Carlos Beruff bluntly declares politicians “worthless” in television commercials and proclaims himself an outsider ready to change Washington as Florida’s next senator.
But a Herald/Times analysis of campaign donations shows the Manatee County land developer has been a major fundraiser for local, state and federal politicians. Since 2002, Beruff and his business holdings have made more than 730 campaign donations to support 103 political candidates — including a few Democrats — totaling just over $1 million. Congressional candidates, governors, county commissioners and presidential contenders have all benefited.
While Senate rivals say the donations prove Beruff, 58, is the ultimate insider wielding a checkbook to gain influence, Beruff says he is on the hunt for good governance.
“Giving money doesn’t make you an insider,” Beruff said. “If that’s considered being an insider, I guess Donald Trump is an insider. That doesn’t make sense.”
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Among the beneficiaries: Gov. Rick Scott, a super PAC that supported Jeb Bush’s 2016 presidential bid, then-Republican U.S. Senate candidate Charlie Crist, a political committee run by former vice presidential candidate Sarah Palin, former President George W. Bush and two-time presidential candidate Mitt Romney.
Scott collected $24,000 for his campaigns for governor in 2010 and 2014. Another $75,000 went to Scott’s political action committee, Let’s Get to Work.
Since 2010, Beruff has sent $61,200 to the Republican National Committee and the National Republican Congressional Committee, which helps recruit Republican candidates for U.S. House. Another $40,000 went to the American Victory Fund Committee, which split its proceeds among U.S. Rep. Vern Buchanan, R-Sarasota, the NRCC and the RNC.
Beruff said the NRCC sold him on a plan in 2010 to regain the majority in the House. It worked, he said, but Republicans have lost touch with the people who elected them.
“The Republican establishment no longer stands for us,” Beruff said.
No frontrunner has emerged in the crowded Republican Senate primary. Scott has talked up Beruff but has not endorsed. And the National Republican Senatorial Committee has veered from picking a favorite before the Aug. 30 primary.
The biggest recipient of Beruff’s money has been the Republican Party of Florida. Since 2002, Beruff has given $122,000 to the party. Another $30,550 went to a national political committee RPOF controls.
Republican businessman Todd Wilcox, who like Beruff has tried to cast himself for Senate as an outsider, said Beruff’s campaign donation history shows he is the consummate insider.
“It proves you can buy your way in,” Wilcox said. “What I want to know is what has he gotten for all of those donations?”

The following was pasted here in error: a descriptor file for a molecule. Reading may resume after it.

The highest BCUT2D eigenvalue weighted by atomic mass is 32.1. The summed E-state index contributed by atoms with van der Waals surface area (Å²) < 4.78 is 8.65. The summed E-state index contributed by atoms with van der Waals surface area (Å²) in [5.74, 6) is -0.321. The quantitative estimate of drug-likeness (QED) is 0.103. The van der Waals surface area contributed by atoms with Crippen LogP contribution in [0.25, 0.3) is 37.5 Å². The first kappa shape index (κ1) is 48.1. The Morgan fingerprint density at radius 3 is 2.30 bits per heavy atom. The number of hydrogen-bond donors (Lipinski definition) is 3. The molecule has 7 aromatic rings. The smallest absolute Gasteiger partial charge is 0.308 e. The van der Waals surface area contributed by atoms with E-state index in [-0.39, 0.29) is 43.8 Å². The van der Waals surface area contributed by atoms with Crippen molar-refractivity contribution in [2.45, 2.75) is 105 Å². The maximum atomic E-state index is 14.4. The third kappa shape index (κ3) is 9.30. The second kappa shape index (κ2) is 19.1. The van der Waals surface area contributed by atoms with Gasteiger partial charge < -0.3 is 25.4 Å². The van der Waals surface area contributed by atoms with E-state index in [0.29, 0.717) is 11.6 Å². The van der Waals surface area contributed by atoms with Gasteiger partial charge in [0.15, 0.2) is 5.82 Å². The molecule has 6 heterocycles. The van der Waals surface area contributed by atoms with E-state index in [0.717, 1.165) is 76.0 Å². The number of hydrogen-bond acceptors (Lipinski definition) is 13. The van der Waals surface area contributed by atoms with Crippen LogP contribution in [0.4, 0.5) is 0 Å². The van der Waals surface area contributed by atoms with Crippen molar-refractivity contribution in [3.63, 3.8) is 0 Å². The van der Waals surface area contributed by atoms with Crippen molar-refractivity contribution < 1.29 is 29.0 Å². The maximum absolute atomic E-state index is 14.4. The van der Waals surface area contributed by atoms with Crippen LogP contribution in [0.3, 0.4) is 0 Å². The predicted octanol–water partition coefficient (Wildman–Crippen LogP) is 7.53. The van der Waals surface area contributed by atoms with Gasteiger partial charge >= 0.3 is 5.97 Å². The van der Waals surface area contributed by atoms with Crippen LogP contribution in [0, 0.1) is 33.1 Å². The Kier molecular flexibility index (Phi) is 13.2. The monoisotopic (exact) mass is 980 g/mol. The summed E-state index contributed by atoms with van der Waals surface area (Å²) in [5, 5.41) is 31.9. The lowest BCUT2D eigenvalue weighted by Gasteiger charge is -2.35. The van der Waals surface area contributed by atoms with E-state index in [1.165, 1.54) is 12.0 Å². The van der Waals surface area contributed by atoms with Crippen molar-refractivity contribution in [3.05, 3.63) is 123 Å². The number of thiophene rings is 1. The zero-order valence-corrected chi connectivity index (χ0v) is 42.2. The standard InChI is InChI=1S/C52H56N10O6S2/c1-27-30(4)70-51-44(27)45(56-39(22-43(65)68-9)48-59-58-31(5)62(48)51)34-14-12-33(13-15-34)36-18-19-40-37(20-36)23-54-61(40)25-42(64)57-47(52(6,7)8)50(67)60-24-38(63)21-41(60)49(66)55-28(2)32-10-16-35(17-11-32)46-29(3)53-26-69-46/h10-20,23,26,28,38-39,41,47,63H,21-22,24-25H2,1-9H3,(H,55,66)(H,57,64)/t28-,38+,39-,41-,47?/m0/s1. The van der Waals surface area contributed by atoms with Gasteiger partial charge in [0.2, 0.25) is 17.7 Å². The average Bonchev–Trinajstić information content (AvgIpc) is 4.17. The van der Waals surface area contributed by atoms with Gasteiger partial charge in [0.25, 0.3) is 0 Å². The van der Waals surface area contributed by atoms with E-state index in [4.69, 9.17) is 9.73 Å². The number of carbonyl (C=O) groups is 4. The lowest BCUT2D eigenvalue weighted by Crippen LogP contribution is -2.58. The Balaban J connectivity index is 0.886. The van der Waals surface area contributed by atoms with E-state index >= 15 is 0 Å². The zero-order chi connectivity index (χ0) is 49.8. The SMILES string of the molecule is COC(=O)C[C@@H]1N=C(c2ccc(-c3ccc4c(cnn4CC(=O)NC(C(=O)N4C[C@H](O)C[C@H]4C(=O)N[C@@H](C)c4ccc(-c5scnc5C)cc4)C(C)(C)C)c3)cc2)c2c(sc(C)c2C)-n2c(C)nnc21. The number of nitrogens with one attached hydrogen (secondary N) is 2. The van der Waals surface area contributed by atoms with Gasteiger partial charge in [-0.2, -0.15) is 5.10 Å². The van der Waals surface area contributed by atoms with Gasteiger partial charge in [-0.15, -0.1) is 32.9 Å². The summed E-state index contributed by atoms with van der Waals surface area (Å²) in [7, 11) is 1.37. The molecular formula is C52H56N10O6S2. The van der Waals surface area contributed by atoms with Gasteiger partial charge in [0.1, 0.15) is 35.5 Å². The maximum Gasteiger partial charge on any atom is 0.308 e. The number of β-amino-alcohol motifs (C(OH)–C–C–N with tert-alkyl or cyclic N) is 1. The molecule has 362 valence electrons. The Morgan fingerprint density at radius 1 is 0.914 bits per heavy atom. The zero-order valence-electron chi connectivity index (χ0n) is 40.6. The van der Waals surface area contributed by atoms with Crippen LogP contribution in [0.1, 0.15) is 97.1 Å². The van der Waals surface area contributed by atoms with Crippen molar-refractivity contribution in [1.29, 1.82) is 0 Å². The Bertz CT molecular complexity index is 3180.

In 2009, then-Gov. Charlie Crist appointed Beruff to the Sarasota-Bradenton Airport Authority, the Southwest Florida Water Management board and the State College of Florida board of trustees. Those appointments came in the years after Beruff used 21 limited liability companies he controls to give a total of $11,000 to Crist’s campaign for governor and another $50,000 to the Republican Party of Florida that was under Crist’s influence.
Scott reappointed Beruff to all three posts and picked him to lead a commission he created to look at hospital billing practices. Beruff laughs at the idea that Scott was rewarding him. Beruff said it felt more like a “punishment” because of how costly and time consuming it was.
Beruff’s donations in state and national races have been significant, but giving in local political contests in Sarasota and Manatee counties has been prolific. Beruff has made at least 355 donations totaling $152,000 to 49 candidates from mayor to school board to county commission.
Beruff has eluded campaign finance limits by using LLCs to hand out dozens more checks than the average Floridian could give. In a 2012 Manatee County commission race, where donors could not give more than $500, Beruff donated $9,000 to Republican Betsy Benac using 18 LLCs, all with the same address as Beruff’s Medallion Homes headquarters. Another LLC he controls sent $40,000 to a pair of political action committees to help Benac and attack Republican Joe McClash, who lost the bitterly contested primary.
“That’s the law,” Beruff said of using the LLCs. “I followed the law. I don’t make the law.”
Former state Rep. Keith Fitzgerald, a Sarasota Democrat and New College of Florida professor, said Beruff is adept at exerting influence all over local government.
“I cannot think of a race where his name doesn’t come up,” Fitzgerald said. “He’s as much of an insider as you can get here.”
Contact Jeremy Wallace at firstname.lastname@example.org. Follow @jeremyswallace.